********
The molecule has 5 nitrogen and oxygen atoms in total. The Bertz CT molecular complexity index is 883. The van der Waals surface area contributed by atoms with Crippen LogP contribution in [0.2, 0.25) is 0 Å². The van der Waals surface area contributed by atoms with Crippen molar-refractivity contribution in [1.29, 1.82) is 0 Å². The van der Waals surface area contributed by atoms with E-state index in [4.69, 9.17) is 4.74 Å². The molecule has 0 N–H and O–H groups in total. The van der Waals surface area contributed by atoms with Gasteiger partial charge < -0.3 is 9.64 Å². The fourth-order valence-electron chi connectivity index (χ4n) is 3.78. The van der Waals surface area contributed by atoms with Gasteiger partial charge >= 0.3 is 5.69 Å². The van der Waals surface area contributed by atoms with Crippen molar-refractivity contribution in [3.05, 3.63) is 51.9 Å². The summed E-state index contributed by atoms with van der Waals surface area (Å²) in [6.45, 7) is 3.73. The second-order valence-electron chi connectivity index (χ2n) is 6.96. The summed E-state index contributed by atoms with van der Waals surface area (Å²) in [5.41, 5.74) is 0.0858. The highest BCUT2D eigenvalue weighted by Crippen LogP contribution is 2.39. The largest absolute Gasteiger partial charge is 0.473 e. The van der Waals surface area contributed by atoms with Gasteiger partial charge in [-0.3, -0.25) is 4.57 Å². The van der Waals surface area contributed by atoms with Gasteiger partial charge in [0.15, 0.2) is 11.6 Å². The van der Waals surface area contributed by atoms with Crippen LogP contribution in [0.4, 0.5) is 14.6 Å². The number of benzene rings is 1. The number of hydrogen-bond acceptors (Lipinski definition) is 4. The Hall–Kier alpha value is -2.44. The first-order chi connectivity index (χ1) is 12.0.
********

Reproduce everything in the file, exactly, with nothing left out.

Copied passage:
The molecule has 5 nitrogen and oxygen atoms in total. The Bertz CT molecular complexity index is 883. The van der Waals surface area contributed by atoms with Crippen LogP contribution in [0.2, 0.25) is 0 Å². The van der Waals surface area contributed by atoms with Crippen molar-refractivity contribution in [1.29, 1.82) is 0 Å². The van der Waals surface area contributed by atoms with E-state index in [4.69, 9.17) is 4.74 Å². The molecule has 0 N–H and O–H groups in total. The van der Waals surface area contributed by atoms with Gasteiger partial charge < -0.3 is 9.64 Å². The fourth-order valence-electron chi connectivity index (χ4n) is 3.78. The van der Waals surface area contributed by atoms with Gasteiger partial charge >= 0.3 is 5.69 Å². The van der Waals surface area contributed by atoms with Crippen molar-refractivity contribution in [3.05, 3.63) is 51.9 Å². The summed E-state index contributed by atoms with van der Waals surface area (Å²) in [6.45, 7) is 3.73. The second-order valence-electron chi connectivity index (χ2n) is 6.96. The summed E-state index contributed by atoms with van der Waals surface area (Å²) in [5.41, 5.74) is 0.0858. The highest BCUT2D eigenvalue weighted by Crippen LogP contribution is 2.39. The largest absolute Gasteiger partial charge is 0.473 e. The van der Waals surface area contributed by atoms with Gasteiger partial charge in [-0.3, -0.25) is 4.57 Å². The van der Waals surface area contributed by atoms with Gasteiger partial charge in [0.15, 0.2) is 11.6 Å². The van der Waals surface area contributed by atoms with Crippen LogP contribution in [0.4, 0.5) is 14.6 Å². The number of benzene rings is 1. The number of hydrogen-bond acceptors (Lipinski definition) is 4. The Hall–Kier alpha value is -2.44. The first-order chi connectivity index (χ1) is 12.0.